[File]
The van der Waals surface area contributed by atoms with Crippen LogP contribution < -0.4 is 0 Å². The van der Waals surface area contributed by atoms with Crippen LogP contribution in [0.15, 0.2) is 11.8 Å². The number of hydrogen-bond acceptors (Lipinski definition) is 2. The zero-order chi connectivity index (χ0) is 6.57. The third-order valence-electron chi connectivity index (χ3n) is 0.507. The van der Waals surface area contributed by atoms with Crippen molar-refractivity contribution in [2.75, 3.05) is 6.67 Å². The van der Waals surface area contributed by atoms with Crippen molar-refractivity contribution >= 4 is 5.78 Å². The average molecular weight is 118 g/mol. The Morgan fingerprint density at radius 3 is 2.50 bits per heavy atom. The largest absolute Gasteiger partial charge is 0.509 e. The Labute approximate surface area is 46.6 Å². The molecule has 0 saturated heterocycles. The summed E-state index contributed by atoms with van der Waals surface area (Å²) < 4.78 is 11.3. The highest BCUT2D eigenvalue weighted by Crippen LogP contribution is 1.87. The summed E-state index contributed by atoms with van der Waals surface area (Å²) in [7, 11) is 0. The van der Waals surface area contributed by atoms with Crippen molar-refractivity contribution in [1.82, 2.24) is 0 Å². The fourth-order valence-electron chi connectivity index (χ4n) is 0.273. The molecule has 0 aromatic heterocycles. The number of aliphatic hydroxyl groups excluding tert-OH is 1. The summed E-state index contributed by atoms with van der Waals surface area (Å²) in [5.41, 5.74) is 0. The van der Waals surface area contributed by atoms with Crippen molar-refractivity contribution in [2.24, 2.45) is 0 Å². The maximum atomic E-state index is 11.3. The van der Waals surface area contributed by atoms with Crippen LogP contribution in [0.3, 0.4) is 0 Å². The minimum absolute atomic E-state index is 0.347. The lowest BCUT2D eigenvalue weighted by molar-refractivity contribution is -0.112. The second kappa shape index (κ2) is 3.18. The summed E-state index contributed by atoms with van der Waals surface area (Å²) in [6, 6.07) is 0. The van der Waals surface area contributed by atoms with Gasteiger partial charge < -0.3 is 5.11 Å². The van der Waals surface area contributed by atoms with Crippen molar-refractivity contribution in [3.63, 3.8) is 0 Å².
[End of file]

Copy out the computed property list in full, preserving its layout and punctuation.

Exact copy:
The van der Waals surface area contributed by atoms with Crippen LogP contribution < -0.4 is 0 Å². The van der Waals surface area contributed by atoms with Crippen LogP contribution in [0.15, 0.2) is 11.8 Å². The number of hydrogen-bond acceptors (Lipinski definition) is 2. The zero-order chi connectivity index (χ0) is 6.57. The third-order valence-electron chi connectivity index (χ3n) is 0.507. The van der Waals surface area contributed by atoms with Crippen molar-refractivity contribution in [2.75, 3.05) is 6.67 Å². The van der Waals surface area contributed by atoms with Crippen molar-refractivity contribution >= 4 is 5.78 Å². The average molecular weight is 118 g/mol. The Morgan fingerprint density at radius 3 is 2.50 bits per heavy atom. The largest absolute Gasteiger partial charge is 0.509 e. The Labute approximate surface area is 46.6 Å². The molecule has 0 saturated heterocycles. The summed E-state index contributed by atoms with van der Waals surface area (Å²) < 4.78 is 11.3. The highest BCUT2D eigenvalue weighted by Crippen LogP contribution is 1.87. The summed E-state index contributed by atoms with van der Waals surface area (Å²) in [7, 11) is 0. The van der Waals surface area contributed by atoms with Crippen molar-refractivity contribution in [1.82, 2.24) is 0 Å². The fourth-order valence-electron chi connectivity index (χ4n) is 0.273. The molecule has 0 aromatic heterocycles. The number of aliphatic hydroxyl groups excluding tert-OH is 1. The summed E-state index contributed by atoms with van der Waals surface area (Å²) in [5.41, 5.74) is 0. The van der Waals surface area contributed by atoms with Crippen molar-refractivity contribution in [2.24, 2.45) is 0 Å². The maximum atomic E-state index is 11.3. The van der Waals surface area contributed by atoms with Crippen LogP contribution in [0.3, 0.4) is 0 Å². The minimum absolute atomic E-state index is 0.347. The lowest BCUT2D eigenvalue weighted by molar-refractivity contribution is -0.112. The second kappa shape index (κ2) is 3.18. The summed E-state index contributed by atoms with van der Waals surface area (Å²) in [6, 6.07) is 0. The van der Waals surface area contributed by atoms with Gasteiger partial charge < -0.3 is 5.11 Å². The van der Waals surface area contributed by atoms with Crippen molar-refractivity contribution in [3.63, 3.8) is 0 Å².